Some of my colleagues and I want to put this out here, in case there are any misconceptions about what dietitians do. There seems to be some confusion about the dietitian vs nutritionist titles, and what we do in general. I want to clear that up right now, so here we go.

We’re Not All Finger-Waggers: Finger wagging is so old-school. There still are some in our profession, but that’s true of every profession. Some of us are cool, easy going, and fun to be around. There are those of us who are pencil dietitians, not erasers, meaning that we like to add things to peoples’ diets, not take things away. We work with your lifestyle and preferences to create a plan with you that works for you.

The first dietitian I ever encountered was on TV, in the form of Mrs. Garrett on The Facts of Life. Somehow between her and the fact that dietetics as a degree started as home economics, dietitians have gotten a reputation as hairnet-wearing biddies who work in the kitchen. In truth, dietitians work in many areas, including media, industry, and consulting in addition to private practice and hospitals. And we don’t all wear lab coats, either.

Dietitians are not Nutritionists: The title of ‘Dietitian’ and ‘Registered Dietitian Nutritionist’, in the United States (in Canada we only have one protected title, and that is ‘Dietitian’) is regulated. As dietitians, we have done a science-based, 4 year university degree in Nutrition, then an internship, then written board exams. We are overseen by regulatory bodies.

Anyone can call themselves a ‘Nutritionist’ or ‘Nutrition Coach’,  Some nutritionists may give good advice, but dietitians’ practice is based in science and we are regulated health professionals.

We Eat Crappy Food Sometimes, Too: Don’t think we’re all drinking green smoothies and eating salads all day. We eat like everyone else – we probably do have an above-average diet overall, but we also love to indulge as well. My biggest pet-peeve is when I’m eating something less than healthy, someone will invariably comment about how I’m a dietitian and I shouldn’t be eating that food. None of us are super-human, even dietitians. Thanks for your concern, but leave me alone with my Nanaimo bars. I want to enjoy my treats too.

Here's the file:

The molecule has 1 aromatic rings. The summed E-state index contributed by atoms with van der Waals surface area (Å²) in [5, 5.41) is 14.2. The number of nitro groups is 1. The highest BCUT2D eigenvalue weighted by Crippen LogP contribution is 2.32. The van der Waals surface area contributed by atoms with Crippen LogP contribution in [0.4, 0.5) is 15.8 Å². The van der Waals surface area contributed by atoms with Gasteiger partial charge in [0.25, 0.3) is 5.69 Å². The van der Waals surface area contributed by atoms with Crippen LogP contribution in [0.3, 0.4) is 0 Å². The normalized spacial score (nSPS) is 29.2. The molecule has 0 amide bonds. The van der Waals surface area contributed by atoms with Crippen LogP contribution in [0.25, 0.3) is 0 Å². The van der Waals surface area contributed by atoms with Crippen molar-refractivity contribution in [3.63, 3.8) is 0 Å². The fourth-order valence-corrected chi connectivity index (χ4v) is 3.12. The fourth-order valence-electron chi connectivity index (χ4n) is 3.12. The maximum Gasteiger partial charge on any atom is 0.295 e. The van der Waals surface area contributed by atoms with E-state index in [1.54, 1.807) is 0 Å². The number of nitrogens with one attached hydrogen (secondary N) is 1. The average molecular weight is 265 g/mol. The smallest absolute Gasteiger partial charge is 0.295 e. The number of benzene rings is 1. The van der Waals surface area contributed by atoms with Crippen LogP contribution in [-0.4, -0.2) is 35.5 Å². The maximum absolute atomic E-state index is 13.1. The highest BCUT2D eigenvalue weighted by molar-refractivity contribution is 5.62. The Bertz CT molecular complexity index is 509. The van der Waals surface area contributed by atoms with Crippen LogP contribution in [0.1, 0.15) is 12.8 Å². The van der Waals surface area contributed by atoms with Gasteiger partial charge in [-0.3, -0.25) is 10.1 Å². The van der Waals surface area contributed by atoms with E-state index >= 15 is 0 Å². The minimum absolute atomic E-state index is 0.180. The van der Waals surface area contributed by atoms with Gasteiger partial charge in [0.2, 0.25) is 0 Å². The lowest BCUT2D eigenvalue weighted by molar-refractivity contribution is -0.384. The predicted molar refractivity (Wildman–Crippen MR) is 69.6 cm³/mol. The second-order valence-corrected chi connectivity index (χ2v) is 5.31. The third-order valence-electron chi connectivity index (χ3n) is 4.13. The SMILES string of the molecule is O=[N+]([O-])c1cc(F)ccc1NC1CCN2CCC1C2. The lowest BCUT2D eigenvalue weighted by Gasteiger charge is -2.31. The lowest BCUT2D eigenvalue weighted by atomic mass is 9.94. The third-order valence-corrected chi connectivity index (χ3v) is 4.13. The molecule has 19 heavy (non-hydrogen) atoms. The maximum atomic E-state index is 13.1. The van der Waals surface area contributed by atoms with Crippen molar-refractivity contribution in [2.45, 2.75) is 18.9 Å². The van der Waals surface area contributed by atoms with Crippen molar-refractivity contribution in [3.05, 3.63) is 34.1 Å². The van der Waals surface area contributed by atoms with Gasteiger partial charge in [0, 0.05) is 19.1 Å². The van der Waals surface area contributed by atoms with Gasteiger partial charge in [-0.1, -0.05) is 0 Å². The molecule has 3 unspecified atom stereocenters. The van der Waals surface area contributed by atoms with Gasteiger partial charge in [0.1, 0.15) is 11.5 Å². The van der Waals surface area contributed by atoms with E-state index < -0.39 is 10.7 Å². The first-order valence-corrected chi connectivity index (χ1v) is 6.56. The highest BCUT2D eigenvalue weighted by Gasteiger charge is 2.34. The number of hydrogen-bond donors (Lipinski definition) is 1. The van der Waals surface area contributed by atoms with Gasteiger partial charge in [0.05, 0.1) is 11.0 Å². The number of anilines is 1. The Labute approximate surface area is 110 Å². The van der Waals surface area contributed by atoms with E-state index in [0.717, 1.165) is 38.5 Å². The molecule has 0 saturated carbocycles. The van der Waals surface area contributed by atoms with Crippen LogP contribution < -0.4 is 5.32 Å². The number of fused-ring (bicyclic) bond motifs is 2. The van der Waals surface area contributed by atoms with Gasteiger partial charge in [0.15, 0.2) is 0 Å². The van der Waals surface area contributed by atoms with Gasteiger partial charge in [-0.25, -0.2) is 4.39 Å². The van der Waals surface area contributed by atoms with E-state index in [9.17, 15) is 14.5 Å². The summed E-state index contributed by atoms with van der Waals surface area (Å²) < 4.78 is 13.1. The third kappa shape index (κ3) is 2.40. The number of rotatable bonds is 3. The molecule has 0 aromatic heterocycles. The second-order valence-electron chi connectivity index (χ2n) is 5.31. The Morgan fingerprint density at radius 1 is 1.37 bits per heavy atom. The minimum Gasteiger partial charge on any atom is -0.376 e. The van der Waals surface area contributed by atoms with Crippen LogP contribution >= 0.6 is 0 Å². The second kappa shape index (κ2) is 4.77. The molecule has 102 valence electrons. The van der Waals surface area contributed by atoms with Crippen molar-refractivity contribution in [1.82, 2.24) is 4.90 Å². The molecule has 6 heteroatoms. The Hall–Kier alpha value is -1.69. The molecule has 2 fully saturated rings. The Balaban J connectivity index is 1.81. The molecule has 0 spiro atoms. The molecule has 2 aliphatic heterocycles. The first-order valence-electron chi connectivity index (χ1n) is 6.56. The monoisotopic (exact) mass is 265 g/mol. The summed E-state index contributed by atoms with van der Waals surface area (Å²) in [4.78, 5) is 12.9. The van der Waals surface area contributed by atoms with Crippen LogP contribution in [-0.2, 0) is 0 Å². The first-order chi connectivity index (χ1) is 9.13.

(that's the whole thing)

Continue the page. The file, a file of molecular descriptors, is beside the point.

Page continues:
We Don’t Care What You Ate Last Night: I sometimes avoid telling people at parties what I do for a living, because when they find out, it invariably leads to exhaustive nutrition confessionals about how bad their diets are and the ‘I really need to see you!’ Listen – I don’t work when I play. If you want some advice, book an appointment.

 We Sometimes Judge Your Grocery Cart: I admit to being shocked at other peoples’ carts at the supermarket. Sometimes it’s hard to hold my fire, but that would be obnoxious to give advice when it’s not warranted. I do cringe though when I see someone strolling through the store with 6 bags of chips, 2 cases of pop, and a box of Froot Loops, especially if they’re with kids. Maybe they’re buying food for a party? Probably not. I have to admit, though, that I hide my husband’s Wonder Bread under a pile of kale in my cart.

We Don’t All Follow Canada’s Food Guide: There’s a rumor out there that dietitians are bound and required to follow the Canada’s Food Guide. This is far from the truth. I haven’t followed it in years, and many of my colleagues don’t either, believing it to be a faulty tool. Dietitians are governed by our regulatory colleges, but the tools we use to practice differ from one dietitian to the next. Some of us are more progressive than others, so when looking for an RD to work with, choose someone whose personality and working style mesh well with yours. Just like choosing a doctor, therapist, or nanny, you want to ask questions before you hire someone. There are dietitians out there for whatever your nutrition need may be, from how to manage a vegan diet to how to grocery shop on a budget to how to eat to prepare for your first marathon.